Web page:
AC motor failure rate

  • Thread starter João Lourenço
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Thread Starter

João Lourenço

Could anybody tell me what is the typical failure rate or MTBF of an AC three-phase asyncronous motor?

Thank You

João Lourenço

MIIT - Manutenção Industrial Informatizada e Tecnologia, Lda. Inspecção e Controlo
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1 - 20 x 10-6 failures per hour, is listed in one of the appendices in Reliability, Maintainability & Risk, by D.J. Smith. Obviously, it depends upon MANY factors!

Paul Gruhn, P.E., C.F.S.E.
Siemens, Houston, TX

Bouchard, James [CPCCA]

That depends very much on the application, design and choice of motor. We had 300HP TEFC motors that ran for 15 years without a failure because they were properly chosen and maintained. ( after 15 years they were relocated to another location so they may still be running ) Another case I had a 200 HP ODP motor that was located in a damp area that also had caustic fumes. It failed every 2 to 3 years until I replaced it with a TEFC motor which lasted another 12 years before it was transferred. On smaller motors ( 10 to 100 HP ) we have much the same results. If properly applied and maintained they will last decades. If you abuse them, don't do the maintenance etc they may only last a year.

James Bouchard
Johnson & Johnson Products
Do you mean synchronous or induction motor? IEEE, in the Gold Book, I believe keeps track of some large motor characteristics. There is not an easy answer to your question though. If you consider large synchronous motors(over 2500 HP). I beleive the MTBF is typically in the range of 5-7 years. Small induction motors, say 1/2 HP though are lucky to live 365 days in rough service. Smaller bearings mainly affect for small motors. I worked as a Reliability Engineer and tracked this statistic for several years for a motor population of around 1400 motors ranging in size from 25 HP-3500 HP(mainly induction motors but [email protected] Hp synchronous). I recall the MTBF being 1100-1200 days.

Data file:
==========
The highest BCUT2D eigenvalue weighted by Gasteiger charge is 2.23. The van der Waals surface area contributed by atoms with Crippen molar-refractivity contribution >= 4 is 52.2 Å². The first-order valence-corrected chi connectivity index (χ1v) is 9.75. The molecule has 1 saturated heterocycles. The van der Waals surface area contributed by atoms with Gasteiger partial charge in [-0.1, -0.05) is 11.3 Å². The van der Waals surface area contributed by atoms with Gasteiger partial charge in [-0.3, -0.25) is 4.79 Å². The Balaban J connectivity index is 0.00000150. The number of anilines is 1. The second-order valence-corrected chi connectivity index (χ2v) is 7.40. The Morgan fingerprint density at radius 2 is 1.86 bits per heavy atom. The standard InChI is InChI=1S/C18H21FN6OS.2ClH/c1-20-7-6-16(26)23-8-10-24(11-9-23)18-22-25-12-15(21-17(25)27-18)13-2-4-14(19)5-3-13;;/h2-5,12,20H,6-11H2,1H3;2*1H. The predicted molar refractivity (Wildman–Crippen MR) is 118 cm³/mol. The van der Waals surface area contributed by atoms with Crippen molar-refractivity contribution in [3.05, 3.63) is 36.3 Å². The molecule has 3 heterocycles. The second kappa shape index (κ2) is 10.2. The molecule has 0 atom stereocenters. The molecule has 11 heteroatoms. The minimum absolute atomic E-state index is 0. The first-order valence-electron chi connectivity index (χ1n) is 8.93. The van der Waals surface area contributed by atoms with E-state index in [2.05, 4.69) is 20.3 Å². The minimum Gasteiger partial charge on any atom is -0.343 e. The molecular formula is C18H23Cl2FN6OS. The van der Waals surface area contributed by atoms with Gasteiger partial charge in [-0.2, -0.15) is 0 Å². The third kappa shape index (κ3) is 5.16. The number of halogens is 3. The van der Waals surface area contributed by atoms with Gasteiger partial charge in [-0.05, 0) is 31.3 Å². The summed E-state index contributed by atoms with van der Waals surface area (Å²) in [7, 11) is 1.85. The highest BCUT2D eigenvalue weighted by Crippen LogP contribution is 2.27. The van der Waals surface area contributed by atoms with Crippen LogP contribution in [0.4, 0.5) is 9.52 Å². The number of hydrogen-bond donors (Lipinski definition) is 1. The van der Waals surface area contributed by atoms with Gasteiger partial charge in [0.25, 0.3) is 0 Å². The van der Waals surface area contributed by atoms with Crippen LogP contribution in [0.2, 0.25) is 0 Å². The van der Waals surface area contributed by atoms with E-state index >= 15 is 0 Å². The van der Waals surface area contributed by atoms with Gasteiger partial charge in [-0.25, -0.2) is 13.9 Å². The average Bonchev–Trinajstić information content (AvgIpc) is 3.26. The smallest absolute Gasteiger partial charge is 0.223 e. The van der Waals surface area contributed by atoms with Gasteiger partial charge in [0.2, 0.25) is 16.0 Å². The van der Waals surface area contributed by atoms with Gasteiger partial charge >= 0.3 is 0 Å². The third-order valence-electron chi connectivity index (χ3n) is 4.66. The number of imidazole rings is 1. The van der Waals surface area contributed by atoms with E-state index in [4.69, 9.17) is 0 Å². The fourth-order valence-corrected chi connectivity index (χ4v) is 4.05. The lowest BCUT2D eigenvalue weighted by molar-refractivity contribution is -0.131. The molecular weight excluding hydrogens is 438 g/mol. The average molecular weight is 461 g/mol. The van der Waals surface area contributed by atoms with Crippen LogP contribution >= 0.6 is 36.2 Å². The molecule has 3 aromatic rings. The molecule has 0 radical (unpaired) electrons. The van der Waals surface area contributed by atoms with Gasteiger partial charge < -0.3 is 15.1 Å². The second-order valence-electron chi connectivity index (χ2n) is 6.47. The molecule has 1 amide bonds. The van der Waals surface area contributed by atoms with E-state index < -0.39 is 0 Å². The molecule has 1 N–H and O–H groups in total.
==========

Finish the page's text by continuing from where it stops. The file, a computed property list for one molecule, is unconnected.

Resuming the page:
Hope this Helps.

Bob Peterson

I'd like to suggest something else here as well. Motors are made to different levels of quality, even motors made in the same frame size, HP, and enclosure, by the same manufacturer can have varying levels of quality
between different models.

And many maint men have an almost instinctive dislike of a certain economy brand of motor, preferring the longer life of several other brands, because over time they have learned that the less expensive motor just does not last as long.

Also keep in mind that using a motor sized closely to the actual load used may cost less, and be more energy efficient, but going to the next size up gives you a motor with a lot more iron in it to dissipate the heat, but is
somewhat less efficient. While the correctly sized motor may give you several years of good service, the oversized motor may last indefinately.

In intermittant service, it may not matter a whole lot as the motor may only be run a few hours a day.

One other thing, in larger motors that sit for any substantial fraction of the time, are in damp areas, or outside, its advisable to add winding heaters to them to keep them dry. The difference in cost is small, but keeping the
windings dry will extend the life of the motor a LOT.

Bob Peterson